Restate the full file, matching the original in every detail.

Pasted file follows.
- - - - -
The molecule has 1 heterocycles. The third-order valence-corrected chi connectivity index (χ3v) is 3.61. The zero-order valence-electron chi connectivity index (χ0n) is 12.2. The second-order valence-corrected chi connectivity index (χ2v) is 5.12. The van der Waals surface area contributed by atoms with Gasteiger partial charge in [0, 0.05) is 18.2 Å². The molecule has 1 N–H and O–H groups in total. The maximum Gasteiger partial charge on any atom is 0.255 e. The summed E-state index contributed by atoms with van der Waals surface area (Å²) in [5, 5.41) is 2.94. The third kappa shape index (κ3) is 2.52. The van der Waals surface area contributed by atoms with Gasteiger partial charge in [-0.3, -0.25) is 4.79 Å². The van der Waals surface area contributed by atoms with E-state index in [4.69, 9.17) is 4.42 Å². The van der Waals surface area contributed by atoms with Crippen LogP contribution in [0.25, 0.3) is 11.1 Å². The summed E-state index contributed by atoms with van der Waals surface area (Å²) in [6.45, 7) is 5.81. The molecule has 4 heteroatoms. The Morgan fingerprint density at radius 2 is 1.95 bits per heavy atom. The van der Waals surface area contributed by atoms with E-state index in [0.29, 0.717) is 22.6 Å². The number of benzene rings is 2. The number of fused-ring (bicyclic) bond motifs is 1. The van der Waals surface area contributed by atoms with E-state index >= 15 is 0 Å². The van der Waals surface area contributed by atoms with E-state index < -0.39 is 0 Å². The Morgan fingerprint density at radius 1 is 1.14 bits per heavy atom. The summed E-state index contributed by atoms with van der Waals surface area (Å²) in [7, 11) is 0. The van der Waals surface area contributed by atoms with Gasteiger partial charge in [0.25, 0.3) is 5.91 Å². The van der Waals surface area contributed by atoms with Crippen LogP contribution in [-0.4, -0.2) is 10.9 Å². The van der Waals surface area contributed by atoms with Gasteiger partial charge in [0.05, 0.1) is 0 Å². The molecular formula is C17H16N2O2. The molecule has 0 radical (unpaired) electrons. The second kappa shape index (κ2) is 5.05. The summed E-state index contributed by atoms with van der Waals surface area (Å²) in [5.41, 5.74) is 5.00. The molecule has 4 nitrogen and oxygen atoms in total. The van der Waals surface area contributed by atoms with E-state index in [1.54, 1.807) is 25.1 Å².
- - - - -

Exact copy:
The molecule has 1 heterocycles. The third-order valence-corrected chi connectivity index (χ3v) is 3.61. The zero-order valence-electron chi connectivity index (χ0n) is 12.2. The second-order valence-corrected chi connectivity index (χ2v) is 5.12. The van der Waals surface area contributed by atoms with Gasteiger partial charge in [0, 0.05) is 18.2 Å². The molecule has 1 N–H and O–H groups in total. The maximum Gasteiger partial charge on any atom is 0.255 e. The summed E-state index contributed by atoms with van der Waals surface area (Å²) in [5, 5.41) is 2.94. The third kappa shape index (κ3) is 2.52. The van der Waals surface area contributed by atoms with Gasteiger partial charge in [-0.3, -0.25) is 4.79 Å². The van der Waals surface area contributed by atoms with E-state index in [4.69, 9.17) is 4.42 Å². The van der Waals surface area contributed by atoms with Crippen LogP contribution in [0.25, 0.3) is 11.1 Å². The summed E-state index contributed by atoms with van der Waals surface area (Å²) in [6.45, 7) is 5.81. The molecule has 4 heteroatoms. The Morgan fingerprint density at radius 2 is 1.95 bits per heavy atom. The van der Waals surface area contributed by atoms with E-state index in [0.29, 0.717) is 22.6 Å². The number of benzene rings is 2. The number of fused-ring (bicyclic) bond motifs is 1. The van der Waals surface area contributed by atoms with E-state index >= 15 is 0 Å². The van der Waals surface area contributed by atoms with E-state index < -0.39 is 0 Å². The Morgan fingerprint density at radius 1 is 1.14 bits per heavy atom. The summed E-state index contributed by atoms with van der Waals surface area (Å²) in [7, 11) is 0. The van der Waals surface area contributed by atoms with Gasteiger partial charge in [0.25, 0.3) is 5.91 Å². The van der Waals surface area contributed by atoms with Crippen LogP contribution in [-0.4, -0.2) is 10.9 Å². The van der Waals surface area contributed by atoms with Gasteiger partial charge in [0.05, 0.1) is 0 Å². The molecular formula is C17H16N2O2. The molecule has 0 radical (unpaired) electrons. The second kappa shape index (κ2) is 5.05. The summed E-state index contributed by atoms with van der Waals surface area (Å²) in [5.41, 5.74) is 5.00. The molecule has 4 nitrogen and oxygen atoms in total. The van der Waals surface area contributed by atoms with E-state index in [1.54, 1.807) is 25.1 Å².